JaMarcus Russell's Comeback Journey Will Be Aided by Weak NFL Draft QB Class

Mike ChiariFeatured ColumnistApril 24, 2013

OAKLAND, CA - OCTOBER 18:  JaMarcus Russell #2 of the Oakland Raiders passes against the Philadelphia Eagles during an NFL game at the Oakland-Alameda County Coliseum on October 18, 2009 in Oakland, California.  (Photo by Jed Jacobsohn/Getty Images)
Jed Jacobsohn/Getty Images

Former Oakland Raiders quarterback JaMarcus Russell hasn't played a down in the NFL since the 2009 season, but he is aiming to return to the NFL. The 2013 draft's weak quarterback class should help his cause significantly.

Russell's story is a well-documented one of wasted talent. He was drafted No. 1 overall by the Raiders out of LSU in 2007 and held out through training camp. Russell never seemed to gain his footing after that, as he struggled to hang on to the starting job in 2008 and ultimately fizzled.

Due a sizable roster bonus owed following the 2009 season, the Raiders released Russell, but he never caught on with another team. A big reason for that was likely his arrest for possession of codeine syrup in 2010.

Russell announced his intention to make a comeback in January and he has made good on that promise thus far. While NFL teams reportedly want Russell to lose more weight before signing him, he has already dropped 34 pounds and is making some real progress under the tutelage of former NFL quarterback Jeff Garcia.

Russell's current comeback attempt shows his determination and maturity. He certainly seems committed, and with quarterbacks at such a premium in the NFL today, he should get a shot somewhere.

Some might argue that the 2013 NFL draft will hinder his chances of landing a job, but the quarterback class is much weaker than usual, so Russell could look more attractive to teams that don't want to waste a pick on an uncertain quarterback prospect.

While it's unlikely, it's certainly possible that no quarterbacks will be selected in the first round. Geno Smith, Ryan Nassib and Matt Barkley are considered to be the best prospects by most, with the likes of E.J. Manuel and Mike Glennon also figuring into the equation. None of them has broken away from the pack and none appears to be a surefire star in the pros.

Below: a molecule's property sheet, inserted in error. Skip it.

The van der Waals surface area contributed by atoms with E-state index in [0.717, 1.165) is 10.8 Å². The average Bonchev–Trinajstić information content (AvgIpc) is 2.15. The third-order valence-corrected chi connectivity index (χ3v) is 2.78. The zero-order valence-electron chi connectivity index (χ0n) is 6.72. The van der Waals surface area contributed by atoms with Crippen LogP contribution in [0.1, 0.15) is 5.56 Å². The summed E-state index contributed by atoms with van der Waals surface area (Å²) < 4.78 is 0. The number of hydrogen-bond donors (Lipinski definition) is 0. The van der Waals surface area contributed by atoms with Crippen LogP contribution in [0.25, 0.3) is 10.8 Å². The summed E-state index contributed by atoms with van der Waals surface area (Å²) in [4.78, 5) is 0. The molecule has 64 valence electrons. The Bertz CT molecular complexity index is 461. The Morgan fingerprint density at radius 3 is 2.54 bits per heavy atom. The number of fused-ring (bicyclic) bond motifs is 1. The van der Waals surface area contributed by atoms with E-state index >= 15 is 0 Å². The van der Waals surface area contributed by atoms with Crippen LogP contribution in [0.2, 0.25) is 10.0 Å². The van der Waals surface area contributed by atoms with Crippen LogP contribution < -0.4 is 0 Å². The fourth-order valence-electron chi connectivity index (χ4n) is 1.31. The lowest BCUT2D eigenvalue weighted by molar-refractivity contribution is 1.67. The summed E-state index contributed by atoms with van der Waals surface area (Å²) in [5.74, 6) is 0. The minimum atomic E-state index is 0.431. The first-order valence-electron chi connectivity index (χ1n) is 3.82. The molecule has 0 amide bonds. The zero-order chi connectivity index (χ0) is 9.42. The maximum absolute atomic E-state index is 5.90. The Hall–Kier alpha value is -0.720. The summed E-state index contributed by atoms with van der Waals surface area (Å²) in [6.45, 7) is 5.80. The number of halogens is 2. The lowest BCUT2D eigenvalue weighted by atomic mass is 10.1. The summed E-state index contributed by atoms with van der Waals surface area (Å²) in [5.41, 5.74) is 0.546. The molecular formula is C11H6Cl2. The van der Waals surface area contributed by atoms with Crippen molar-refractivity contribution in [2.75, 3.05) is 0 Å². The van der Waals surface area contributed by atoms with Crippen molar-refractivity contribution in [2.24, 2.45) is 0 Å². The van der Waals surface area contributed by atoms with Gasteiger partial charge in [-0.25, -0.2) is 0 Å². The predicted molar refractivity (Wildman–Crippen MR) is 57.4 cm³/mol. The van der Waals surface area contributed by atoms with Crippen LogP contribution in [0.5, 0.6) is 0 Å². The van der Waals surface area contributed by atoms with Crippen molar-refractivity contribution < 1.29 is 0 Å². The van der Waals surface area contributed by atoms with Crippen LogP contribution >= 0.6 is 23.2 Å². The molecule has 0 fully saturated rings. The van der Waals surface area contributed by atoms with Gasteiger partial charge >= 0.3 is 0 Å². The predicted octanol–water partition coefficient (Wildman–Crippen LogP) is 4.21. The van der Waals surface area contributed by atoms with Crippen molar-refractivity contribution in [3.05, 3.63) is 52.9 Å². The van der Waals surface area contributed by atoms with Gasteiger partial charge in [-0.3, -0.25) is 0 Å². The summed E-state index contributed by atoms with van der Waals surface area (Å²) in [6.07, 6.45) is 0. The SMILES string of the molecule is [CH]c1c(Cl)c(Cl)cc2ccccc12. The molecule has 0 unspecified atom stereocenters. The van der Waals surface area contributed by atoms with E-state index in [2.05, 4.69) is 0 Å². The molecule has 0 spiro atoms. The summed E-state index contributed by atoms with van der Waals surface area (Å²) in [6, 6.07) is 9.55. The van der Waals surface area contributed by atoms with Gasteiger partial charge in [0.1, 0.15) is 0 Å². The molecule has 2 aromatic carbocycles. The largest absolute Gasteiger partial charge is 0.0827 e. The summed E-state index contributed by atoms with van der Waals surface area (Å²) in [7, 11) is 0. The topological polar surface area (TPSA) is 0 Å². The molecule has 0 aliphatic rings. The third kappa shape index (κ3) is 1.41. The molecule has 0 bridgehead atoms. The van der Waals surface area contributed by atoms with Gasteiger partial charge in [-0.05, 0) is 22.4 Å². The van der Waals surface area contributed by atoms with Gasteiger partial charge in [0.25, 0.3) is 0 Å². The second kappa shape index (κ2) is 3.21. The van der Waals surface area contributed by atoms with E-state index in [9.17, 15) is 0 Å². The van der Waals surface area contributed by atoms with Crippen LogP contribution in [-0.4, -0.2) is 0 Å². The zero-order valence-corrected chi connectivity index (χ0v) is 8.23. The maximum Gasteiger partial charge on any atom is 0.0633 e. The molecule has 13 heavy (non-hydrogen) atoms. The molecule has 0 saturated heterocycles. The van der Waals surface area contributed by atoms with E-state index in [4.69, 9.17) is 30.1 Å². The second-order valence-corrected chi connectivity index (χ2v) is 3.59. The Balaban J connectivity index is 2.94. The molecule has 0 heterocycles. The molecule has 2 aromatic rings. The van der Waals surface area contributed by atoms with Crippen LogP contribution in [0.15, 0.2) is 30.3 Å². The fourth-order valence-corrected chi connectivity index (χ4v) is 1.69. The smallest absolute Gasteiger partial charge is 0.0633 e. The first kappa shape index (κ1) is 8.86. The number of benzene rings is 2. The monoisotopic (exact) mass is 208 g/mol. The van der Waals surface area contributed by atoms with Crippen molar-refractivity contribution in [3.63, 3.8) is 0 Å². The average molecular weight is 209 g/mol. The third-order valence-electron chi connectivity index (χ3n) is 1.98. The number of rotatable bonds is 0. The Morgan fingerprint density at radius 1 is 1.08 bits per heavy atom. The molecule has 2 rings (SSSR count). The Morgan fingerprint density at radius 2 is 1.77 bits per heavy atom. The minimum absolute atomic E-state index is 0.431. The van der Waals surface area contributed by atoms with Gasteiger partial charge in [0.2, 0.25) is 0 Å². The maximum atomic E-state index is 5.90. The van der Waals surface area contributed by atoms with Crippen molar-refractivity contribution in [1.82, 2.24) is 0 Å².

Russell has already tried and failed, but he is only 27 years old and the Raiders once thought enough of him to make him the top pick in a draft that included studs such as Calvin Johnson, Joe Thomas, Adrian Peterson, Patrick Willis and Darrelle Revis.

If Russell is able to get himself into sufficient shape and prove that he still has the tools that made him such an attractive prospect six years ago, he definitely has a chance to catch on somewhere. That isn't to say that Russell will get an opportunity to start, but simply earning a spot on a roster would be a huge accomplishment at this point based on what he has gone through over the past few years.

The fact that Russell is still only 27 years old is of the utmost importance in this situation. The Cleveland Browns were willing to invest a first-round pick in now-29-year-old Brandon Weeden last year, and while some might agree that it was an ill-advised selection, Russell is two years younger than him despite being out of the league for three years.

Russell is at an age when most athletes are reaching their prime, and he appears to be in better shape now than he has been in quite some time. That isn't to say that he will suddenly fulfill his potential and become a star in the league, but there may be less risk involved with taking a chance on Russell than drafting a quarterback this year.

While Russell must continue to work hard and prove that his issues are behind him, he is in an advantageous position right now and is bound to find his way back in the NFL by the time training camp starts.


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